- The Washington Times - Sunday, January 18, 2009

COMMENTARY:

With all the preparations for the biggest, most expensive and most restrictive Inaugural celebration in history, this is probably not the time to remind our president-elect of things he said and wrote, promises made or commitments pledged. Perhaps one of his new aides will clip and save this for his perusal later next week.

Candidate Barack Obama repeatedly described Afghanistan as “the central front in the war on terror.” Sometimes, he included neighboring Pakistan, which he occasionally threatened to attack. After a brief visit to Afghanistan in July 2008, he said, “One of the biggest mistakes we’ve made strategically” was “failing to finish the job.” He used a sports metaphor, “we took our eye off the ball,” to accuse his predecessor of being “distracted by Iraq.” Then he pledged that if elected, “I will once and for all dismantle al Qaeda and the Taliban.” That is what we were told by once senator, now president-elect, soon to be commander in chief, Barack Obama. But that’s not what he is saying today.

Last week, he announced that despite 61 released detainees returning to commit more atrocities, the Guantanamo Bay detention facility will be closed - likely making it official in his Inaugural address. He authorized his secretary of state-designate to testify in congressional hearings that he will soon be “engaging with Iran.”

Though Mr. Obama has given the nod to deploying 30,000 more U.S. troops to Afghanistan, his soon-to-be vice president, standing in Kandahar last week, spoke nothing of victory. Instead, Sen. Joseph Biden said just that he was “very interested in what becomes of this region, because it affects us all.”

All this demonstrates a frightening naivete about who our adversaries are, what is at stake, and what to do about it. After Tuesday, the ball is in Mr. Obama’s court - and in the hands of a new set of advisers - some of whom I have known well for decades. Hopefully, they will be willing to apprise our new chief executive of some hard realities.

First, we’re not at war against “the Taliban” or “al-Qaeda” or Jemiah Islamiah or Hamas or Hezbollah - or any other “group” - no matter what its trade name. Our fight is against radical Islam that declared an unprovoked war against us - just like the ideological struggle we waged against fascism and communism. The “central front” of this war may be on the Indo-Pakistani border today, but it could be in Somalia next month. It began in the 1980s when Islamic radicals began blowing themselves up to kill Europeans, Pro-Western Muslims, Israelis and Americans. We just didn’t fight back until more than 3,000 of us were killed by Islamic radicals on Sept. 11, 2001.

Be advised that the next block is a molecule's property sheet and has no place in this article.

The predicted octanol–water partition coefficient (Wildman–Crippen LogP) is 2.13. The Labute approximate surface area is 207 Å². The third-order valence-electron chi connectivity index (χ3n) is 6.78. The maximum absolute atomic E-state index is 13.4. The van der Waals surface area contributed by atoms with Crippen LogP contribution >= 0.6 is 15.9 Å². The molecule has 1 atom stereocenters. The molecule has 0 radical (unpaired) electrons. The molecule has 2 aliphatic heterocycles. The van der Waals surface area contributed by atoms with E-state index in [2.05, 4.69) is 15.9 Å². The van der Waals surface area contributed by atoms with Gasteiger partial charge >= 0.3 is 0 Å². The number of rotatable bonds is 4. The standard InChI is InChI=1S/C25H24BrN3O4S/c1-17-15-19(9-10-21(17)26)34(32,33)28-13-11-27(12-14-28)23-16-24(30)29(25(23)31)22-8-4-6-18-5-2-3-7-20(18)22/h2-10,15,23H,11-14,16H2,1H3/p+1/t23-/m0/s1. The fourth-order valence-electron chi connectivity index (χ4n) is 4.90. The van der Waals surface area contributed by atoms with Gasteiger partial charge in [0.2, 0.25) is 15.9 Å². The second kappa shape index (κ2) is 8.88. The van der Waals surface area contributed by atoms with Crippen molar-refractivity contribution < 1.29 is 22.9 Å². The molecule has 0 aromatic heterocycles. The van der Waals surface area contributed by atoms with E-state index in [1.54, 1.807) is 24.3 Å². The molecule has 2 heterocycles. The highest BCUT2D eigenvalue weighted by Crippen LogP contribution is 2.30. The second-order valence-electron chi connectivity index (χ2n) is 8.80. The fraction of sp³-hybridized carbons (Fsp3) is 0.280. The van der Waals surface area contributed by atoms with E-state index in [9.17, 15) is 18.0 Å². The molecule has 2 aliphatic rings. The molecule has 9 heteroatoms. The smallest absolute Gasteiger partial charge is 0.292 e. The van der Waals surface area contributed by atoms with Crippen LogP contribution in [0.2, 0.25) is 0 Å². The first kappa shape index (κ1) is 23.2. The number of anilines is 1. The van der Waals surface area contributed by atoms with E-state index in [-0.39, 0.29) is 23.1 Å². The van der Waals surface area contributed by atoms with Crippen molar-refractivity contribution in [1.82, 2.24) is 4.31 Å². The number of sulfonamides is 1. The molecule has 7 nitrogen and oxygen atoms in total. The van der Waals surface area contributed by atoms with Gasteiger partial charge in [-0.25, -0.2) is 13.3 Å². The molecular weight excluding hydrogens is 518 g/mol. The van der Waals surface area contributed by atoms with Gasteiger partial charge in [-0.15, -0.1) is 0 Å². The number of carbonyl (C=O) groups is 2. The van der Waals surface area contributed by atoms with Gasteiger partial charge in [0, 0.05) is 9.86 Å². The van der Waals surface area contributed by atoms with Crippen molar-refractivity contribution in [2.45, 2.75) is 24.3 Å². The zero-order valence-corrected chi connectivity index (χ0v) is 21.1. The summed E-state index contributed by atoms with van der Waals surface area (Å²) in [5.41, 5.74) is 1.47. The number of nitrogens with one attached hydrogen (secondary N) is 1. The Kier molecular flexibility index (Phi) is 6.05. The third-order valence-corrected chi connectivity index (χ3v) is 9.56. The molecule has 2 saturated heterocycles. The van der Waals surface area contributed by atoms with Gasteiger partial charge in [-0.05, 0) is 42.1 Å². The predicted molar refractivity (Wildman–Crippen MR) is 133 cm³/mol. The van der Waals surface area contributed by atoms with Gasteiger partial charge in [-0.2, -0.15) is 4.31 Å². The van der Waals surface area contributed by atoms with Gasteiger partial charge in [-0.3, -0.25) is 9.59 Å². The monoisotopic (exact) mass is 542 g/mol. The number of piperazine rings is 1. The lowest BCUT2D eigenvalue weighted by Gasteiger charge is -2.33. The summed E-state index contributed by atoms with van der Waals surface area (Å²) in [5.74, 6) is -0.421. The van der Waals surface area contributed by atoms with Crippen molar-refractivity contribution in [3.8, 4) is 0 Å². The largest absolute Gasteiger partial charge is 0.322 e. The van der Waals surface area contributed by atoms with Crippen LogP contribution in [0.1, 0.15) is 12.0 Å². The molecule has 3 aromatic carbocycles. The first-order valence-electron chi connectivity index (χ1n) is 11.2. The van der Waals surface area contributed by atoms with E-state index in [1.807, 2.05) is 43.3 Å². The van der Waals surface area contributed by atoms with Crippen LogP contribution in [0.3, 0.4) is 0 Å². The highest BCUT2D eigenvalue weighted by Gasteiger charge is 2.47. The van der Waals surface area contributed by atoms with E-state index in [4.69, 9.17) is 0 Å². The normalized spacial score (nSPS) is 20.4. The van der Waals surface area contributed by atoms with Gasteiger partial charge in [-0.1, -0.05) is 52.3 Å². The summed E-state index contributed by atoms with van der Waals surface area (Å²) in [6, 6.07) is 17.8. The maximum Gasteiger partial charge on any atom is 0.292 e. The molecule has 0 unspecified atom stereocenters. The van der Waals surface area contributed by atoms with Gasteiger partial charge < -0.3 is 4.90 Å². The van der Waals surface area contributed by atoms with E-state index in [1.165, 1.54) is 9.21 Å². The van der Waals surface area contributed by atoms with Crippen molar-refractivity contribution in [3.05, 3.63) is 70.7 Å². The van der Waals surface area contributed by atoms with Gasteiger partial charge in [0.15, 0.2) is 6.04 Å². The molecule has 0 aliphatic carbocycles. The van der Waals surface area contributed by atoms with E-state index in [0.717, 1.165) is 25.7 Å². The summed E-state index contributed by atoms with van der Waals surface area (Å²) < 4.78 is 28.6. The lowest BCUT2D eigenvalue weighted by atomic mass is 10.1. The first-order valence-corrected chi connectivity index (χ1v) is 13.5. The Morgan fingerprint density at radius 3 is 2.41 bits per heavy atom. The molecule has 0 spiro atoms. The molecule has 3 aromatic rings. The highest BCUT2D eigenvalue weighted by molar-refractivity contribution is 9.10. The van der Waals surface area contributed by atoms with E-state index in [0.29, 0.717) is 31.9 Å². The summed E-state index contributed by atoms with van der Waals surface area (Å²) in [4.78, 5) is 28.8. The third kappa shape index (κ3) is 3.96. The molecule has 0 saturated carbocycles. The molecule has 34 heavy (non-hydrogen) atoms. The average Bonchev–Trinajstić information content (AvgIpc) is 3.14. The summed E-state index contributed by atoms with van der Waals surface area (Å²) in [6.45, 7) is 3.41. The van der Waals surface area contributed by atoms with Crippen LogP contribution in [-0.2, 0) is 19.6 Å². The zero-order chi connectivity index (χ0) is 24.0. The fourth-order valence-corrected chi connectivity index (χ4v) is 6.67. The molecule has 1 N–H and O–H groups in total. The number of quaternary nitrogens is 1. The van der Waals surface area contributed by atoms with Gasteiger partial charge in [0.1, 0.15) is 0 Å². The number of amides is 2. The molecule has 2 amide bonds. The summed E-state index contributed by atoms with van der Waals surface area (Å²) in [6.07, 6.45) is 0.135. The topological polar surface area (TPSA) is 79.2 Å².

From October 2001 until March 2003, Afghanistan was “the central front.” From then, until late 2007, the battle was waged primarily in Iraq. The goal - no matter how poorly articulated - was to prevent radical Islamists from using Mesopotamia as a haven for acquiring weapons of mass destruction and to fight them “over there” instead of here. It took longer and was more expensive in lives and treasure than anyone wanted, but it worked.

Today, the campaign against radical Islam in Iraq is won. In countless battles, young Americans in flak jackets and helmets defeated often-suicidal enemies, built schools and clinics, established civil order and trained and equipped a new ally in a part of the world where we need friends. Americans became the protectors of Muslim women and assured their rights to participate fully in the economic, social and political life of a country. That’s a major victory in the fight against radical Islam.

Hopefully, at some point in the not-too-distant future the new commander in chief will acknowledge his predecessor’s resolve - and thank the soldiers, sailors, airmen Guardsmen and Marines who achieved it.

Instead of expressing “interest” in what happens in the shadow of the Hindu Kush, the new administration needs to realize failure is not an option. Despite significant cultural and tribal differences between Afghanistan and Iraq - they are equally “winnable” if we do the right things, such as the following.

- Use the presidential bully pulpit to remind Afghanistan’s neighbors that if Taliban/terror bases on their territories are not closed, they will be attacked.

- Commence building paved roads throughout all of Afghanistan’s 34 provinces to generate jobs, reduce casualties from improvised explosive devices (IEDs) and mines, and show the Afghan people their government cares about them.

- Stop corruption and illicit drug production from the top down, not the bottom up. Arrest and prosecute the kingpins, and then go for eradication and crop replacement. It worked in Colombia, and it can work in Afghanistan.

- Shut down the NATO-ISAF command structure in Kabul. “Allied” forces that can’t or won’t fight should be thanked and sent home. Then, replicate the effective and successful counterinsurgency strategy Gen. David Petraeus devised for Iraq.

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